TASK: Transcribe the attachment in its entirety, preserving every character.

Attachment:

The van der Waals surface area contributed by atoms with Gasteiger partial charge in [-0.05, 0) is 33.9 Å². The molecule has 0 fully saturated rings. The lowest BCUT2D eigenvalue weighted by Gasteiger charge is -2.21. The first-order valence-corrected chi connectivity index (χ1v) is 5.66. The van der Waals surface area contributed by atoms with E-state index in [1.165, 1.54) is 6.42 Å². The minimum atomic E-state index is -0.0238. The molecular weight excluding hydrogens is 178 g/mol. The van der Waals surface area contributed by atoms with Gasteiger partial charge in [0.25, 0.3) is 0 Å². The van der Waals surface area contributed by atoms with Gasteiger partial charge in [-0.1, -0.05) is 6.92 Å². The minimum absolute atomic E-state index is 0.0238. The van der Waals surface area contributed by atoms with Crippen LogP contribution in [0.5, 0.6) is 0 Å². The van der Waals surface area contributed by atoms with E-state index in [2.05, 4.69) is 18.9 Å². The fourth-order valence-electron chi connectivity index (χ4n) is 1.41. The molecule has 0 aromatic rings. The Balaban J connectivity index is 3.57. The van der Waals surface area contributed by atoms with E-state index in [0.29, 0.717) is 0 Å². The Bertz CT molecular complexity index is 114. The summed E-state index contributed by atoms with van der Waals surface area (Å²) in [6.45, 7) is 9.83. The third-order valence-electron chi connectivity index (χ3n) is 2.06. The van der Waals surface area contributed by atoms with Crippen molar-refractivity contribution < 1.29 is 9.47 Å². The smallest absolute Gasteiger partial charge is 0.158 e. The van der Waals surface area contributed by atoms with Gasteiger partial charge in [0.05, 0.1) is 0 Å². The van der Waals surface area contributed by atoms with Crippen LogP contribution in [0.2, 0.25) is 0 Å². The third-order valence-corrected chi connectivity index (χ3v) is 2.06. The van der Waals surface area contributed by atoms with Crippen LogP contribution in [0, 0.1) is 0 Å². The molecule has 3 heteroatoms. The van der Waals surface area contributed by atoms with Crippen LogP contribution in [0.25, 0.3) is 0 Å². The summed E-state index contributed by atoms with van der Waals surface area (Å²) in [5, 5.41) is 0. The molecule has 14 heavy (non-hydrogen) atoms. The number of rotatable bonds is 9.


The van der Waals surface area contributed by atoms with Gasteiger partial charge in [-0.05, 0) is 33.9 Å². The molecule has 0 fully saturated rings. The lowest BCUT2D eigenvalue weighted by Gasteiger charge is -2.21. The first-order valence-corrected chi connectivity index (χ1v) is 5.66. The van der Waals surface area contributed by atoms with E-state index in [1.165, 1.54) is 6.42 Å². The minimum atomic E-state index is -0.0238. The molecular weight excluding hydrogens is 178 g/mol. The van der Waals surface area contributed by atoms with Gasteiger partial charge in [0.25, 0.3) is 0 Å². The van der Waals surface area contributed by atoms with Gasteiger partial charge in [-0.1, -0.05) is 6.92 Å². The minimum absolute atomic E-state index is 0.0238. The van der Waals surface area contributed by atoms with Crippen LogP contribution in [0.5, 0.6) is 0 Å². The van der Waals surface area contributed by atoms with E-state index in [2.05, 4.69) is 18.9 Å². The fourth-order valence-electron chi connectivity index (χ4n) is 1.41. The molecule has 0 aromatic rings. The Balaban J connectivity index is 3.57. The van der Waals surface area contributed by atoms with E-state index in [0.29, 0.717) is 0 Å². The Bertz CT molecular complexity index is 114. The summed E-state index contributed by atoms with van der Waals surface area (Å²) in [6.45, 7) is 9.83. The third-order valence-electron chi connectivity index (χ3n) is 2.06. The van der Waals surface area contributed by atoms with Crippen molar-refractivity contribution < 1.29 is 9.47 Å². The smallest absolute Gasteiger partial charge is 0.158 e. The van der Waals surface area contributed by atoms with Gasteiger partial charge in [0.05, 0.1) is 0 Å². The van der Waals surface area contributed by atoms with Crippen LogP contribution in [0.2, 0.25) is 0 Å². The third-order valence-corrected chi connectivity index (χ3v) is 2.06. The van der Waals surface area contributed by atoms with Crippen LogP contribution in [0, 0.1) is 0 Å². The molecule has 3 heteroatoms. The van der Waals surface area contributed by atoms with Crippen LogP contribution in [0.25, 0.3) is 0 Å². The summed E-state index contributed by atoms with van der Waals surface area (Å²) in [5, 5.41) is 0. The molecule has 14 heavy (non-hydrogen) atoms. The number of rotatable bonds is 9.